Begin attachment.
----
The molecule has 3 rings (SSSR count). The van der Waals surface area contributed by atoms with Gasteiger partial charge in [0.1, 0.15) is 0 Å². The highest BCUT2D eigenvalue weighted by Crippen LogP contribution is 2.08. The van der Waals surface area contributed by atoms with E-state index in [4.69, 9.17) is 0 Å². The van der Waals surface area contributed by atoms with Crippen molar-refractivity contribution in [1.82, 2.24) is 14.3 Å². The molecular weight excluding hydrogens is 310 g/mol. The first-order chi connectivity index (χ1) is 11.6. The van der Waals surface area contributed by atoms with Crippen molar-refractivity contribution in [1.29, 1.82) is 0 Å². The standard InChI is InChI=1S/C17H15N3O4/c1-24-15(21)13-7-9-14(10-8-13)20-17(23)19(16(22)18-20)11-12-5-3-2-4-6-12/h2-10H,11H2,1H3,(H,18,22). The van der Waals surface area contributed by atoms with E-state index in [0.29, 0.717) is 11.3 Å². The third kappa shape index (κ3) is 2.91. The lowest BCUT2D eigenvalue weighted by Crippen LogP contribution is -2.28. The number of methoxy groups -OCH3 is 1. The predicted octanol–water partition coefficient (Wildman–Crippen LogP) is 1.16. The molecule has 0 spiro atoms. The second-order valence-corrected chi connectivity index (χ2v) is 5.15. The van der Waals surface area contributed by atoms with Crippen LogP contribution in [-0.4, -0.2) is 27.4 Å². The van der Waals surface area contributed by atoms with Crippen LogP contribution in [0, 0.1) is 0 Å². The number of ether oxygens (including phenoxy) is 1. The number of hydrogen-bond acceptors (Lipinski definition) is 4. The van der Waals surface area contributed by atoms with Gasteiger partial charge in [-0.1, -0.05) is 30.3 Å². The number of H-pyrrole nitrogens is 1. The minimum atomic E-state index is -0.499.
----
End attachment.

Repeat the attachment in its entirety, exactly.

The molecule has 3 rings (SSSR count). The van der Waals surface area contributed by atoms with Gasteiger partial charge in [0.1, 0.15) is 0 Å². The highest BCUT2D eigenvalue weighted by Crippen LogP contribution is 2.08. The van der Waals surface area contributed by atoms with E-state index in [4.69, 9.17) is 0 Å². The van der Waals surface area contributed by atoms with Crippen molar-refractivity contribution in [1.82, 2.24) is 14.3 Å². The molecular weight excluding hydrogens is 310 g/mol. The first-order chi connectivity index (χ1) is 11.6. The van der Waals surface area contributed by atoms with Crippen molar-refractivity contribution in [1.29, 1.82) is 0 Å². The standard InChI is InChI=1S/C17H15N3O4/c1-24-15(21)13-7-9-14(10-8-13)20-17(23)19(16(22)18-20)11-12-5-3-2-4-6-12/h2-10H,11H2,1H3,(H,18,22). The van der Waals surface area contributed by atoms with E-state index in [0.29, 0.717) is 11.3 Å². The third kappa shape index (κ3) is 2.91. The lowest BCUT2D eigenvalue weighted by Crippen LogP contribution is -2.28. The number of methoxy groups -OCH3 is 1. The predicted octanol–water partition coefficient (Wildman–Crippen LogP) is 1.16. The molecule has 0 spiro atoms. The second-order valence-corrected chi connectivity index (χ2v) is 5.15. The van der Waals surface area contributed by atoms with Crippen LogP contribution in [-0.4, -0.2) is 27.4 Å². The van der Waals surface area contributed by atoms with Crippen LogP contribution in [0, 0.1) is 0 Å². The number of ether oxygens (including phenoxy) is 1. The number of hydrogen-bond acceptors (Lipinski definition) is 4. The van der Waals surface area contributed by atoms with Gasteiger partial charge in [-0.1, -0.05) is 30.3 Å². The number of H-pyrrole nitrogens is 1. The minimum atomic E-state index is -0.499.